Albert Alexander Wood – born on 19th December 1898. He started at the National School in 1902, but left in 1904 to go to a private school. In 1905 he was admitted to the Council Upper School, but in 1906 he left town. On 6th May 1908 ‘Alex’ was admitted to the Thornbury Grammar School. He was living with his parents at the time of the 1911 Census. At the Grammar School he gained Cambridge Local Junior July 1914 Cambridge Senior July 1915 and December 1915 and 3rd class Hons Exemption from Bristol Matric. He left the Grammar School on 22nd December 1915 to join the Navy. The lists of Thornbury people sent gifts at Christmas 1917 shows Alex was serving on the HMS Benbow. He was listed as living in the High Street in the 1921 and 1927 Electoral Registers.
In 1928 Alex married Annie Allen at St Oswald’s Church in Rockhampton. By the 1931 Electoral Register they were living in Lower Morton. The 1935 and 1938 registers show that he moved back to the High Street. We understand he took over the printing side of the business following his father’s retirement. According to the family website (http://www.horders-tp.co.uk/) ‘Alex was eventually taken up with war work after 1939 and thereafter, this side of the business fell into decline until he died in 1970’.
Gwenllian Lloyd – born on 10th April 1900. She was admitted to the Council Upper School in 1907 and moved on to the Thornbury Grammar School in May 1908. She left school in 1914 and the records show her intention was ‘At home’. She married William Albert Page of Cheltenham in Thornbury in April 1926.
Alan Pavey – born on 27th February 1907. He started at the Council Infants, but moved to the National School in 1913. He died on 31st October 1918 aged 11, one of the many people who died in the Town as a result of the influenza epidemic.
Elizabeth May – born on 27th January 1908. She was admitted to the National School in August 1915 having transferred from the Council Infants School. She left in 1922 to go to work.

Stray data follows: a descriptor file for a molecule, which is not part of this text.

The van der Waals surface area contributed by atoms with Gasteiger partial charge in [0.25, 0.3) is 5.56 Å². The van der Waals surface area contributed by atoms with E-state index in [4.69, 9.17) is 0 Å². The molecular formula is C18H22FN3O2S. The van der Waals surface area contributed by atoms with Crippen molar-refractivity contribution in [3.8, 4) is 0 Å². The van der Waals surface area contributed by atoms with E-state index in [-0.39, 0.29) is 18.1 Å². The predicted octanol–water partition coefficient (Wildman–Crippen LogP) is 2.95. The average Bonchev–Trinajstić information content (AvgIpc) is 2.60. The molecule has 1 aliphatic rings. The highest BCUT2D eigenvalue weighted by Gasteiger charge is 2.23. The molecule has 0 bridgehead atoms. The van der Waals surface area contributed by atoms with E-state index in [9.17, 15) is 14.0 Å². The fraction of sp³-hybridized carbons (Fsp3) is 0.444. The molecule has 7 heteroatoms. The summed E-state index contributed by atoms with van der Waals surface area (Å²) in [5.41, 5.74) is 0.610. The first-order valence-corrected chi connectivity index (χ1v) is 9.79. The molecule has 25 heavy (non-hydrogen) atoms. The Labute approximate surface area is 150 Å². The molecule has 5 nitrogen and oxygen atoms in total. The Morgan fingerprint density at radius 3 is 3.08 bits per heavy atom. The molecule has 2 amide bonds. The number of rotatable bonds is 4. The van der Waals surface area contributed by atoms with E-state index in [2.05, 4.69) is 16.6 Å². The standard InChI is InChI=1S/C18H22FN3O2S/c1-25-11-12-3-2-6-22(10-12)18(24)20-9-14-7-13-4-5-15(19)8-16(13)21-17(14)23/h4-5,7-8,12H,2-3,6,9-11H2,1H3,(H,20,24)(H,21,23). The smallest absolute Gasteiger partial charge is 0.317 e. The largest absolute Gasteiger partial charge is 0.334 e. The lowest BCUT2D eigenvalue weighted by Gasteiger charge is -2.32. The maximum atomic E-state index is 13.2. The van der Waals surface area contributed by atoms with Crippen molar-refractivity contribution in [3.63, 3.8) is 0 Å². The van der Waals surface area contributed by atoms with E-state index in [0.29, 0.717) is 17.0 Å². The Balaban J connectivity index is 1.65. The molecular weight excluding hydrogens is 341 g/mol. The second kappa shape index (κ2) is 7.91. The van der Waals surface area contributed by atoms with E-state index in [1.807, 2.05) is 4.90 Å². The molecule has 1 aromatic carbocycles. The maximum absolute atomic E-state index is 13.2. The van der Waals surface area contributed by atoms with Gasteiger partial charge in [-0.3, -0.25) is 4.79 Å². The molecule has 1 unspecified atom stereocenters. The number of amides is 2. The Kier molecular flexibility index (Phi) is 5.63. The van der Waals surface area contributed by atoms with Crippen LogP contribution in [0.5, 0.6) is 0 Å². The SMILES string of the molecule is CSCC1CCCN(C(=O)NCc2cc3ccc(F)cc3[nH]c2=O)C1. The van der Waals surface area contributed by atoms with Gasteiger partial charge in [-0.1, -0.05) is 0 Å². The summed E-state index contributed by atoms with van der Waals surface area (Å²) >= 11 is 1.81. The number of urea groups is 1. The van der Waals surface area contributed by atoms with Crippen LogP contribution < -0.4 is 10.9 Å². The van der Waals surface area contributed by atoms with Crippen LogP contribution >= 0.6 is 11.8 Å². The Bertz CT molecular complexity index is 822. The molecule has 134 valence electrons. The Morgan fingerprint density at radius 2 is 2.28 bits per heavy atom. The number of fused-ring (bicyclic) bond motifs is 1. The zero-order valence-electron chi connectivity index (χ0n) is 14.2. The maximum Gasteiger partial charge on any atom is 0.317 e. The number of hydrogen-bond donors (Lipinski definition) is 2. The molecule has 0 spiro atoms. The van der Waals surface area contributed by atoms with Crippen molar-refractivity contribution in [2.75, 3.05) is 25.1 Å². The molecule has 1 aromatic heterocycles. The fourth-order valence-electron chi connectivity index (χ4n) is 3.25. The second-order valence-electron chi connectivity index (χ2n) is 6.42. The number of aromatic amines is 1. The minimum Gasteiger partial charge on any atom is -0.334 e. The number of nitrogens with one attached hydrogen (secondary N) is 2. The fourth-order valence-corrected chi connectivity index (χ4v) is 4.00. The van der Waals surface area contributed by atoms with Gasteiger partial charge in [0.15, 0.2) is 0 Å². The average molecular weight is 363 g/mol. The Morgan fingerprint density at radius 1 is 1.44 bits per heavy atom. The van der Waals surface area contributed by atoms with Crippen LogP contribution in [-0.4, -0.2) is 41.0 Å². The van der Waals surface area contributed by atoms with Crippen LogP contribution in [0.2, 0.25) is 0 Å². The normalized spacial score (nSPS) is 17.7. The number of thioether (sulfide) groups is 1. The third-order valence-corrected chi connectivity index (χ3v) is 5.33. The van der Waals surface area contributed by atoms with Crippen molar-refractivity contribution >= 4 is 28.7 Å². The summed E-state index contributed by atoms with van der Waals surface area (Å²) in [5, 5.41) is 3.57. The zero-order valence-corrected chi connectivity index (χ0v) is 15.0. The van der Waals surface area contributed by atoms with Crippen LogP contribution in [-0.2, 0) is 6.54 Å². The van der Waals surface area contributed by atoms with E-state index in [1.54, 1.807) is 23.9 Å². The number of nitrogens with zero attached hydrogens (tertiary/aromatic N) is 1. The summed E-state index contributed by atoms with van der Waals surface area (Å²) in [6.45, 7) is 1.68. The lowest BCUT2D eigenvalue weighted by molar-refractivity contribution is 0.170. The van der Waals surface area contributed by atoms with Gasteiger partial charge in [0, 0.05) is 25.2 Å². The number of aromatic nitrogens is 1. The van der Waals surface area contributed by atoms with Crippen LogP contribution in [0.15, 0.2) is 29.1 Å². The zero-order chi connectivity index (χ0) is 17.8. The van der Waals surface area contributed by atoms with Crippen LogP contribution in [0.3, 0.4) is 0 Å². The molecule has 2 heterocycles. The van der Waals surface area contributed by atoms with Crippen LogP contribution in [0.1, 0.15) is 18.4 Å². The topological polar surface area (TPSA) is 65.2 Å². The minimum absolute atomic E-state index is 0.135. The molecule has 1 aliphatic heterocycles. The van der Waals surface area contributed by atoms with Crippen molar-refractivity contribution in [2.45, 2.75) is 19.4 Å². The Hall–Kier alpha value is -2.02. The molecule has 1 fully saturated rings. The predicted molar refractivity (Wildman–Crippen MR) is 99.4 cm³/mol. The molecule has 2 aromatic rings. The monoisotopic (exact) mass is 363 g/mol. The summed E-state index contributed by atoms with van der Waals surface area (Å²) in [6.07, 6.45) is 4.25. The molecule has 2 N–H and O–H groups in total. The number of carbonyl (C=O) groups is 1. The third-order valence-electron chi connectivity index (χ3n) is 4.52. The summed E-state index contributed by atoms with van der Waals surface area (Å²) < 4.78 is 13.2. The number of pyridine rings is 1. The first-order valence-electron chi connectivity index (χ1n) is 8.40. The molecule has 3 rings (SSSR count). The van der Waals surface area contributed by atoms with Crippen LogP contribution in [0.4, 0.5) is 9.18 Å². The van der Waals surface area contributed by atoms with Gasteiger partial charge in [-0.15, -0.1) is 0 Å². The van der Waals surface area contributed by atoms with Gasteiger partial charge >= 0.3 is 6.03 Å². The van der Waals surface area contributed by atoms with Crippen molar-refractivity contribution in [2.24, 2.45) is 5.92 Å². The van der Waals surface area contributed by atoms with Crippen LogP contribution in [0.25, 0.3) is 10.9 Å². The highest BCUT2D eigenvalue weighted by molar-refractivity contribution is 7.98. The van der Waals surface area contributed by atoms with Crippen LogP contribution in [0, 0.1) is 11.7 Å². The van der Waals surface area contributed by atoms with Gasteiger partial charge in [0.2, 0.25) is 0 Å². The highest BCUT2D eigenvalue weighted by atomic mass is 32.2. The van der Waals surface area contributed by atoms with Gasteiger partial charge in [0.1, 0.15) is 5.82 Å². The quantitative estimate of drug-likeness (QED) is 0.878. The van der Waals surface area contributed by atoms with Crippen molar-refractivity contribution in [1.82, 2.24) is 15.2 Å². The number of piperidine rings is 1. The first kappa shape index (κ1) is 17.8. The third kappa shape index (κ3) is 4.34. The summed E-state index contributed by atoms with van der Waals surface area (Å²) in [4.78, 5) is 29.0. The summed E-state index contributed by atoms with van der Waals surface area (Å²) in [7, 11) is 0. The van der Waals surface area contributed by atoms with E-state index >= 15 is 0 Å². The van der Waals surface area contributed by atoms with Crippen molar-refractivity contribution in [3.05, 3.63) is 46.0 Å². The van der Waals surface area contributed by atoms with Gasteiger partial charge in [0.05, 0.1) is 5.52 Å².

Norman Llewellin – born on 1st April 1912. He was admitted to the National School in April 1916. He left in 1918 because he ‘left the district’. He was joined the Council Upper School in 1919 after transferring from a school at Corringham and moved onto the Thornbury Grammar School in September 1922. Norman married Hilda L. Hope in Dursley in 1937.
Margaret Christine – born on 26th December 1913. She was admitted to the Council Infants School in 1918 and appears to have been immediately to the National School where she remained until left in 1927 to go to work.
Edward Lloyd – born on 1st December 1915. He was admitted to the Council Infants School in 1920 and in 1923 moved to the Council Upper School. He left school in 1929 when he ‘left the district’.
Hilarie Madge Prewett was born on 14th December 1904. Her parents were Albert Prewett and his wife, Elizabeth May (nee Coward) (see above).
We are fortunate to have a copy of an oral history interview with ‘Madge’, as she became to be known, undertaken by Ken Clark on behalf of the Thornbury and District Oral History Society. In this she said that she was born over the shop and she was christened up there because they thought she was going to die as a baby.
‘Madge’ was admitted to the National School in September 1911. In September 1917 she was transferred to the Thornbury Grammar School. When she left school in November 1918 she intended to be an apprentice to a stationer.
In 1927 Madge married Henry Percival Horder (better known as Percy) in Thornbury. ‘Percy’ was born in the Chipping Sodbury area on 8th November 1903 and according to a family tree on the Ancestry website he was the son of Randall and Elizabeth Horder. Randall was from Yate but the 1901 Census shows he was a carpenter’s labourer in Iron Acton. Percy was the nephew of Allen Horder, and he moved to Thornbury to work for his uncle in his butchers shop at 26 High Street. They had one son, Alex David John, born on 1st March 1928. ‘David’ transferred to the Council School in 1935 from a private school. He left in 1938 to go to Thornbury Grammar School.
Following their marriage, the Horders moved to Downend where Percy had a butcher’s business. According to the Electoral Registers, they had returned to Thornbury by 1935 and they were living in the High Street. When Albert Prewett retired from his business as printer, stationer and newsagent in 1936 Percy and Madge took it over. The special register compiled in 1939 in preparation for the war lists Albert Alex Wood Prewett, Henry and Madge Horder living in the property. The register still describes Henry as a master butcher and Albert is a master printer. Madge is described as housewife.
An advertisement of 1957 in the Thornbury Flower Show programme says the business (now a newsagent and stationers’) was still called “Prewett & Son.”
In 1952 David married Betty Florence Watts in the Bristol area. The 1954 Electoral Register shows them at 22 High Street, but they had moved to 5 Silver Street which Percy and Madge had bought on 8th December 1958 for £3850. By 1965 Percy and Madge had retired to live at Fir Close, Park Road. They later moved to Portishead where Percy died on 18th March 1973. Madge returned to live at 10 Pullins Green.
David took over the running of the business. In 1972 he resurrected the print side of the business and replaced the original letterpress printing equipment with offset litho presses. Betty sadly died in 1987. The present owner is the founder’s great-grandson, Michael Alan Horder who has continued to modernise and improve the shop and the printing department. Click here to see Horder’s Thornbury Press website